|Xavier Diaz-Latorre played music for baroque guitar (shown) and theorbo.|
Patrons over the psst 50 years have become acquainted with citterns and krummhorns, archlutes and rebecs, finding out a little bit about how they're made and how they work. The main payoff, of course, is exposure to the captivating music written for them in various combinations (sometimes the choice of today's players).
The spotlight narrowed Friday as the festival entered its second week at the Indiana History Center. That's where, for the first time since he began programming in 2009, artistic director Mark Cudek scheduled a solo recital. The Basile Theatre, lights dimmed and the stage set to look like an intimate salon, made an attractive setting for "Music for Kings and Commoners," a program of early baroque music for theorbo and baroque guitar played by Xavier Diaz-Latorre of Barcelona, Spain.
Diaz-Latorre emphasized music for the court of Louis XIV in the first half, then after intermission turned to folk-influenced Spanish music from roughly the same era. With its plangent courses of unstopped bass strings complementing the stopped strings, the theorbo encouraged composers to write pieces with a duo texture. In Robert de Visée's A minor suite "La Royalle," Diaz-Latorre displayed the clear-cut vitality given to dance forms when the melody seems to be animated by springing rhythmically and harmonically off the bass pattern.
"La Royalle" was succeeded by a couple of shorter suites by the same composer (c. 1655-1732/33). "La Plainte," which lived up to its melancholy title through a Prelude followed by an Allemande for a deceased relative, was both soothing and incisive. The recitalist's firm rhythms and variety of tone color put the piece across well. The more upbeat untitled G major suite that followed indicated how those ringing bass notes can both direct and enclose the melody and harmony above them, when managed by an abundantly skilled artist.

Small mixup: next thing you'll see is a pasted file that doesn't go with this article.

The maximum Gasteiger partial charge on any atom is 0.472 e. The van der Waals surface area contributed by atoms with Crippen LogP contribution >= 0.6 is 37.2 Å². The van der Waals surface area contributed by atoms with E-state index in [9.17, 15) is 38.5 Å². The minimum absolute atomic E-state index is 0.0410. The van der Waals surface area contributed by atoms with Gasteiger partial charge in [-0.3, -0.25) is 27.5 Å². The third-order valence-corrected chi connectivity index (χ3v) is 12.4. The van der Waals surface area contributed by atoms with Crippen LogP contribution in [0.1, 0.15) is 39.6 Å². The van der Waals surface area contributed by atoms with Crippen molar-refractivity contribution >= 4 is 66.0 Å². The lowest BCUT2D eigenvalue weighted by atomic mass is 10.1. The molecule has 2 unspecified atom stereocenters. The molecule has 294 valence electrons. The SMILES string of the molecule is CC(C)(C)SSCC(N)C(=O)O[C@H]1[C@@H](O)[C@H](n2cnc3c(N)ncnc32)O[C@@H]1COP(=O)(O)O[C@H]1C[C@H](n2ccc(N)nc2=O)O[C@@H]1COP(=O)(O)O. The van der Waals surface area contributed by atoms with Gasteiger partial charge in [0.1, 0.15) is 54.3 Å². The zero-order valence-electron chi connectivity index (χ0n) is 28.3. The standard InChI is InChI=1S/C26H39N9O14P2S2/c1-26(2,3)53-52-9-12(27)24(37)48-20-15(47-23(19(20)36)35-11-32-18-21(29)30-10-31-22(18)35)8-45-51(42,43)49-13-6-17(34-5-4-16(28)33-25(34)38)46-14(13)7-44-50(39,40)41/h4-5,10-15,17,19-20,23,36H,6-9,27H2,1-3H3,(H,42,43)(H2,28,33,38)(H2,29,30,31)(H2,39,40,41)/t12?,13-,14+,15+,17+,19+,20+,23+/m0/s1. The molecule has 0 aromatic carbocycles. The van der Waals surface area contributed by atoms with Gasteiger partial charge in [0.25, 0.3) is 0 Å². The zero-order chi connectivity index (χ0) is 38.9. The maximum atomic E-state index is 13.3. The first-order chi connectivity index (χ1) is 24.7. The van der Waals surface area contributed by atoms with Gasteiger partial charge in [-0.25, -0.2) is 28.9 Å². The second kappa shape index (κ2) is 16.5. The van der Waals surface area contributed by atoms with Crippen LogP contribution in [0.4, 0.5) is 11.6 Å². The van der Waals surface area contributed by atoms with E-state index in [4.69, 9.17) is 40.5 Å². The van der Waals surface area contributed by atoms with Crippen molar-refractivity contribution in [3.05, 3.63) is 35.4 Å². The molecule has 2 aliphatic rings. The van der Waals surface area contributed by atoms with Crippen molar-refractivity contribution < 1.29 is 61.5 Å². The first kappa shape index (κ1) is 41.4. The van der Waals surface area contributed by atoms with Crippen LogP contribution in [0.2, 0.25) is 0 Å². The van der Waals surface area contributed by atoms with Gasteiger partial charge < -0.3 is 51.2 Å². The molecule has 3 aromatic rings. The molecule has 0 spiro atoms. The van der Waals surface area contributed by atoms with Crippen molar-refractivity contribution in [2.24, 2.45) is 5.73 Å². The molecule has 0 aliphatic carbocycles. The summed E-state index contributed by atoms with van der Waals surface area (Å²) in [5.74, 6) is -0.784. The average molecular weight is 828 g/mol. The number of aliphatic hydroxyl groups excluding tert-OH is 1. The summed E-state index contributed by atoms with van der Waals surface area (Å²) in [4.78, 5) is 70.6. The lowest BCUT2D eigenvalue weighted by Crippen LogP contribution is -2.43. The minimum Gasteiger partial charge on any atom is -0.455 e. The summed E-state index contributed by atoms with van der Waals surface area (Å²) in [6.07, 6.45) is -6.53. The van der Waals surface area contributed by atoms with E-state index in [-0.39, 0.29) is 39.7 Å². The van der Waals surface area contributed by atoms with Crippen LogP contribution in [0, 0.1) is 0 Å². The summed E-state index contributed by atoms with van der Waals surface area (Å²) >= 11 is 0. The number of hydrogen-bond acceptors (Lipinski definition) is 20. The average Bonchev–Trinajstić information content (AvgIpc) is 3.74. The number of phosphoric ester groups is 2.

Just before intermission, Diaz-Latorre turned to the most influential of the Sun King's musicians and court. He picked up the baroque guitar to play his own arrangment of Jean-Baptiste Lully's orchestral suite of dances from "Le Bourgeois Gentilhomme." There his gift for gradations of tone was even more pronounced than with the theorbo. The majesty he imparted to the suite took on an orchestral breadth.
The rest of the concert emphasized the timbral variety and rhythmic vigor of the guitar, focusing on works by Gaspar Sanz, whose life spanned the mid-17th to early18th centuries (no even approximate dates have been established for the Spanish priest-composer). The elaborate teaching pieces, from the 1697 "Instruccion de musica para la guitarra espanola," featured techniques Sanz explains in the book, particularly the strummed and plucked styles. Both ways of playing the instrument were vividly displayed in Diaz-Latorre's performance. The recitalist's encore was also drawn from Sanz's charming output.
He influenced several Spanish composers, according to Grove's Dictionary, including Francisco Guerau (1659-1722), whose "Poema harmonico" occupied a middle position in the recital's second half. The 1694 piece provided another exquisite exhibition of Diaz-Latorre's sensitivty to tone color and dynamics. That acumen alone makes such straightforward pieces, despite the facility they sometimes push to the fore, seem larger in scope than they are. And when you're advocating for such music as persuasively as Diaz-Latorre does, that comes close to achieving the ideal in presenting this repertoire in 2016.